For example, Justice Claire L'Heureux-Dube has written an article on the length and "plurality" of judicial decisions for the Alberta Law Review, and one on the difference between French and English decision-writing styles called "By Reason of Authority or by Authority of Reason", for the University of British Columbia Law Review. Gerard La Forest, a retired Supreme Court judge, has written about the use of American citations in Canadian decisions in the University of Maine Law Review.
And Ms. Wilson, another retired Supreme Court judge, recently wrote an essay entitled "We Didn't Volunteer" in Policy Options, which noted that the Charter gave judges their controversial new powers. In the late 1980s, when she was still sitting, she wrote a now-famous 1990 article for the Osgoode Hall Law Journal called "Will Women Judges make a Difference?"
Ian Green, a political scientist at York University who interviewed the Supreme Court justices for a book, believes the "Supremes" take their role as a national institution very seriously, and are responsive to public criticism.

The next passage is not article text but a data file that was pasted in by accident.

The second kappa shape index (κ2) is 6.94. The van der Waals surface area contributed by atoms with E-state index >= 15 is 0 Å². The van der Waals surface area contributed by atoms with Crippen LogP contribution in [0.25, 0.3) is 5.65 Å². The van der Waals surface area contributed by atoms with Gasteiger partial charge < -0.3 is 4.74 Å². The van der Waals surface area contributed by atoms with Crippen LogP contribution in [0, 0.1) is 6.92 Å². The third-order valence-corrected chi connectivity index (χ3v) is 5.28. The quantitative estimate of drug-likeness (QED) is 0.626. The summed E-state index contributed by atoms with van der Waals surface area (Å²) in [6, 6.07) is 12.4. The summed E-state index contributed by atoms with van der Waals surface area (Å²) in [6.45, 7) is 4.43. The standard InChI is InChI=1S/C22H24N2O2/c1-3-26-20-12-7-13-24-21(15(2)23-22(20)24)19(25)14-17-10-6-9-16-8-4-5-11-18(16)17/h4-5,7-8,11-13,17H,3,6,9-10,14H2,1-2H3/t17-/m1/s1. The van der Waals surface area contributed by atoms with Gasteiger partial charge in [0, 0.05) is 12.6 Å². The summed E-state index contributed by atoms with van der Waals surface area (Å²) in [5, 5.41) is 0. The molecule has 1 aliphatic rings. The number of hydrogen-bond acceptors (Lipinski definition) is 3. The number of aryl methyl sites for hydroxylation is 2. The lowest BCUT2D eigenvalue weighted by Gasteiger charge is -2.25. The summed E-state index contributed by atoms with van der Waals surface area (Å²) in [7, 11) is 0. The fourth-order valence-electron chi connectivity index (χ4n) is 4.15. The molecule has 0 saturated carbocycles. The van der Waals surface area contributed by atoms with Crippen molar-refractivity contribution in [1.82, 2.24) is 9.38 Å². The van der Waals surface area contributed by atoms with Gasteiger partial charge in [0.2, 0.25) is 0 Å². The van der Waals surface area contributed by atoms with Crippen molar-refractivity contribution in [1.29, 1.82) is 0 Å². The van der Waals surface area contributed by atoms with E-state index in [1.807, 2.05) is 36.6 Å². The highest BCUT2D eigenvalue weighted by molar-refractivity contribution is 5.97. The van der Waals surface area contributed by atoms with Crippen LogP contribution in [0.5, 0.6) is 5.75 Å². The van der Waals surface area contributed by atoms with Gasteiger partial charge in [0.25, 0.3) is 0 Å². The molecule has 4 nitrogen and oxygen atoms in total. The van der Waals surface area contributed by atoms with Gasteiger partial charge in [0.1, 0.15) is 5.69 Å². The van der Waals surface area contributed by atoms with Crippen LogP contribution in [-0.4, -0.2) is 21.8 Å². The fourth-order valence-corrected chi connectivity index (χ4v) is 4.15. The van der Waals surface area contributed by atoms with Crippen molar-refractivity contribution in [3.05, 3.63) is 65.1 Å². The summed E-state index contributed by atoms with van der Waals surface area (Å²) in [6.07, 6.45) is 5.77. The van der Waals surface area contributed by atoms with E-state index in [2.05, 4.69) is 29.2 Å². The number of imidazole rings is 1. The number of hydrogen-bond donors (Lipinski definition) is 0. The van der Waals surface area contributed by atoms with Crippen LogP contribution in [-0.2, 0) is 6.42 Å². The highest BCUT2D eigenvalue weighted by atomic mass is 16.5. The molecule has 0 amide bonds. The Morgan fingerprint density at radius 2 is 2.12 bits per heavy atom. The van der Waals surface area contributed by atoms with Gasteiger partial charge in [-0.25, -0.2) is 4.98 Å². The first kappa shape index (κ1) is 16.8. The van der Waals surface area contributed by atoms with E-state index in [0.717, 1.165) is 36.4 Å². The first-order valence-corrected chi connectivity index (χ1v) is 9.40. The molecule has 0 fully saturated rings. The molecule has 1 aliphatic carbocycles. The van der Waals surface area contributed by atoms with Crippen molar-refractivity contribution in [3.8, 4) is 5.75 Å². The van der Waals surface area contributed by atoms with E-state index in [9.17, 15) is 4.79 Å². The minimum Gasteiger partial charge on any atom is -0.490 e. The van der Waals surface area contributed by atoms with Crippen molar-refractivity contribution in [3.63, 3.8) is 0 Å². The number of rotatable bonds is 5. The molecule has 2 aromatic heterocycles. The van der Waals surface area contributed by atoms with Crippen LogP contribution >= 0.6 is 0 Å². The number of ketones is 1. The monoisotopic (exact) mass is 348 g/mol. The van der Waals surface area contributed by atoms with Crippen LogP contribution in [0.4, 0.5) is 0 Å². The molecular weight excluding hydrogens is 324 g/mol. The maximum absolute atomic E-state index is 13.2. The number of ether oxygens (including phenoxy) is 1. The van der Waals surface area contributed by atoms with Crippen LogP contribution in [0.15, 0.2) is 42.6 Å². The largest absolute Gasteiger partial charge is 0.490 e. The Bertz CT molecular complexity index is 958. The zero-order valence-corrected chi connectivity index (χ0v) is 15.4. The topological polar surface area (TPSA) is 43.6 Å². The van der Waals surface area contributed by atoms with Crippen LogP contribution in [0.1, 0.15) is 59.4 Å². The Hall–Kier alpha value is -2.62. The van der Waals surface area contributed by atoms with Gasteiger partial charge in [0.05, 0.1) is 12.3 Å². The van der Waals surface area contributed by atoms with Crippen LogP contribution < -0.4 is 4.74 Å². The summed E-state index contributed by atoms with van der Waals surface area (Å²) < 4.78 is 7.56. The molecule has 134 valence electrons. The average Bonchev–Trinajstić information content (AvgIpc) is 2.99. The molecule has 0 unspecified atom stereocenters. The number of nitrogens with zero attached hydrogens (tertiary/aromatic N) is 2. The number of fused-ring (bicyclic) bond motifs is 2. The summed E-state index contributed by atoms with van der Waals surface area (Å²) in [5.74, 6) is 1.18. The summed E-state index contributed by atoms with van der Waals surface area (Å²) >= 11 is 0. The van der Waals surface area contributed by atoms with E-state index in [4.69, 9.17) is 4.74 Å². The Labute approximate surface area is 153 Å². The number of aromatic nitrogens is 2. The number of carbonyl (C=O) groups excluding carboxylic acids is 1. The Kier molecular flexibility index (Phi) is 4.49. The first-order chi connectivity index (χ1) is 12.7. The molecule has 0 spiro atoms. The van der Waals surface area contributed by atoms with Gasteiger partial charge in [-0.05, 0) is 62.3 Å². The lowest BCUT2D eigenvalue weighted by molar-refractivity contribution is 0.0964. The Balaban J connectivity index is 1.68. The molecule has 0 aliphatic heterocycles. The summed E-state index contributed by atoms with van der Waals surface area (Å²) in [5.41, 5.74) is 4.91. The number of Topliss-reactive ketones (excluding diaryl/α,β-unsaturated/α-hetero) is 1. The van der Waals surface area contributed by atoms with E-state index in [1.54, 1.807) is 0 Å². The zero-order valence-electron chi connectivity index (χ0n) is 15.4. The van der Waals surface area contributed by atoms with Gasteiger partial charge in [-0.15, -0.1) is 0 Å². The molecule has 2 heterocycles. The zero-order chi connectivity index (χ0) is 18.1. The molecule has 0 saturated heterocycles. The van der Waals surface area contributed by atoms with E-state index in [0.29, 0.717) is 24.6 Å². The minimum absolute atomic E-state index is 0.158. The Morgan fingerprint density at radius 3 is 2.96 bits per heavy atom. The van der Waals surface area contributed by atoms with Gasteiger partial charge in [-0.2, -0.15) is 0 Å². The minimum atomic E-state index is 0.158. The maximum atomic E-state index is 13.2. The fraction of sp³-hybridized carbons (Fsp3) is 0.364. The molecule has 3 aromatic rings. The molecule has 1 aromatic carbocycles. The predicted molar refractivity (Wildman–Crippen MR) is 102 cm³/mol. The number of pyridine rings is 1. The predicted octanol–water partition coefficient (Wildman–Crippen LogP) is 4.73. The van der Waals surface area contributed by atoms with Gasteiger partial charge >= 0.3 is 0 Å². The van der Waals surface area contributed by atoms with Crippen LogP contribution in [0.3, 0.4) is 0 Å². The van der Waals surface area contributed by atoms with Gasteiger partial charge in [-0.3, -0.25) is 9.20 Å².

The judges told him they wanted the public to understand the judicial process, the role of the court, and the kinds of issues that are appropriate for the courts to decide.
The jurists are also conscious of the need for them to write clear decisions, and expand beyond their Ottawa-centric perspective. Federal court judges, for example, hold hearings across the country, and travel regularly.
"They're aware that there is the feeling among some trial court judges and appeal court judges that Supreme Court judges live in splendid isolation and that their decisions aren't as connected to the reality of society as they need to be," said Prof. Green, who co-authored Final Appeal: Decision-making in Canadian Courts of Appeal.
"The meeting in Winnipeg might be an attempt to respond to that criticism."
Prof. Green also discovered that the majority of Supreme Court and Appeal Court judges believe there are threats to judicial independence, and complain that decisions are often misunderstood and unfairly reported.